Over the last 15 years, Elisabeth Zimmermann has led the YWCA Niagara Region through challenging times and to incredible successes. In that time, the YW has served thousands of woman and their families with emergency shelter, transitional housing, and skills development programming to help them back on their feet. In honour of Elisabeth’s 15 years, the YW’s Community and Public Relations Coordinator, Grace Howes, sat down with Elisabeth to reflect on her experience as the Executive Director to learn what she is most excited about in the future of the YW:

Grace: Tell me a bit about your leadership journey at the YW.

Elisabeth: When I started with the YWCA in 2006, I was hired as the Director of Shelter and Housing. And then, the opportunity arose by the end of that year to apply for the interim Executive Director position. I applied and became the YWCA’s Executive Director in February of the following year. In terms of actual position, that’s what happened. And then, I learned what it means to be an executive director of an organization. It was a difficult time for the YW, at the time. We had just come through a turnaround, on the brink of bankruptcy. There had been measures put in place, but it was about solidifying those measures and ensuring the organization was sustainable and stable.

What is your favorite experience or memory as the executive director?

Oh, boy! That’s hard. There are so many. I think for me it’s a string of memories, mostly of women that I have met. Women who have stayed here and have been in our programs. It’s always amazed me, the resilience of women who has incredibly difficult lives. It has always been that touchstone for me, to remind me why this work is important. I think the other part is, just watching programs grow and being able to meet more of the needs that we’ve identified in the community.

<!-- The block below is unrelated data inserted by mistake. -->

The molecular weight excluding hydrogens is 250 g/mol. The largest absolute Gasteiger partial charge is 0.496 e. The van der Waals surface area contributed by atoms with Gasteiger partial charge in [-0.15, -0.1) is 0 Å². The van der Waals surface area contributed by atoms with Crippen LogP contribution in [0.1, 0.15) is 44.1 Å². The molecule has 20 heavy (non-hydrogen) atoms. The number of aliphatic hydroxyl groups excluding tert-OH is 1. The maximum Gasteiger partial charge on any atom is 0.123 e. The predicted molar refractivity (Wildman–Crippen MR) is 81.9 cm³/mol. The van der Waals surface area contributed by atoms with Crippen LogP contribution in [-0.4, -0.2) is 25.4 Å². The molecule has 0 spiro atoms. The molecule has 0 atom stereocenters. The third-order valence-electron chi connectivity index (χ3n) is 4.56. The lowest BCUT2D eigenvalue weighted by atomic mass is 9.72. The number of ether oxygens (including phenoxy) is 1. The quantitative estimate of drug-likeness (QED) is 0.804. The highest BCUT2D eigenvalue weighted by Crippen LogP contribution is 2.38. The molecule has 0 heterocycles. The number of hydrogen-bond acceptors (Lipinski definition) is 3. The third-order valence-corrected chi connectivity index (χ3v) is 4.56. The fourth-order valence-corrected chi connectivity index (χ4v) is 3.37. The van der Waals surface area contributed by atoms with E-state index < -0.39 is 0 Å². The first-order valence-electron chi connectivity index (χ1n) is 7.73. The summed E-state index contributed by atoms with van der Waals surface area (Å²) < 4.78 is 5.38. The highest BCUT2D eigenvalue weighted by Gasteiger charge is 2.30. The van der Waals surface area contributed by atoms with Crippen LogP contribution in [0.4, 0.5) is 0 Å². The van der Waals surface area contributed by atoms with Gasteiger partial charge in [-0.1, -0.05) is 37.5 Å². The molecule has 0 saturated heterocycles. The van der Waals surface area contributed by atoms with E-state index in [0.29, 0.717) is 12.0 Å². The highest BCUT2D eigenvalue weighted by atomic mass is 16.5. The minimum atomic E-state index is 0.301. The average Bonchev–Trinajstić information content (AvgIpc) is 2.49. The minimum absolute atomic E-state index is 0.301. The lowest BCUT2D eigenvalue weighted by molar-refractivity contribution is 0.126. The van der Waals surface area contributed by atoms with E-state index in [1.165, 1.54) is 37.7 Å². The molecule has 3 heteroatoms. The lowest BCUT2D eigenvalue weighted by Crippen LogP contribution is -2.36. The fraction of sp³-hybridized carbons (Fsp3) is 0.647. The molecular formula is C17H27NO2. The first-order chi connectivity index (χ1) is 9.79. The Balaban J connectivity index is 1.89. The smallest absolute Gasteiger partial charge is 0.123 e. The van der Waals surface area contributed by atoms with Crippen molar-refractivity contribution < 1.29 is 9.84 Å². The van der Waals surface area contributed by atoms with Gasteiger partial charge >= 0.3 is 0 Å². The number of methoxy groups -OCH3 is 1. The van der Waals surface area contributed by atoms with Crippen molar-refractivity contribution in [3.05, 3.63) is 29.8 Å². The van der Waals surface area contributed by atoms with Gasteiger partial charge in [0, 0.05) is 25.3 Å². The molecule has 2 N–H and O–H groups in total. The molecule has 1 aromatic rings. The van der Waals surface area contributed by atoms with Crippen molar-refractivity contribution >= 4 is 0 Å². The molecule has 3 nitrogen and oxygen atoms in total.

What is the greatest lesson you’ve learned as the executive director?

Lots of lots of lessons. I’ve learned a lot about managing, about planning, about working with the community. I’m always learning more. Not just from the perspective of managing the organization, but also in terms of the complexity of people’s lives, and learning how to live in the world of grey when it comes to programs. The world is a complex place, and I am still learning about it every day.

What has surprised you most in your experience as the executive director?

Elisabeth: I think, the unpredictability of this work. Good and bad. I think that that’s been the most surprising thing to me. You can be going in a certain direction and you think it’s gonna be okay, and then, things happen it’s not. Or, it’s better than you expected. I think the other thing that’s really surprised me in a way, going back to my favorite experience also, is the resilience of women. I am continually amazed by their resilience.

What are you most excited about moving forward at the YW?

Elisabeth: The big thing is Oakdale Avenue. The new building, it’s super exciting. And then, I think there are other possibilities and projects arising that I am excited about too. I think it’s always that new opportunity that you didn’t expect. I actually had a phone call today with a developer and it’s creating some potential opportunities. I think that’s part of the fun of it all. There are always these new opportunities and I’m always focused on knowing the gaps that we see in our community and serving women and their families. So it’s always exciting to know that there are new opportunities to support them. There are so many people in Niagara who are enthusiastic about our move and propelling us forward so that we can help more people – those supporters excite me too.

My last question is this. You’ve been an incredible leader of the YW for 15 years. Outside of work, what do you like to do in your spare time?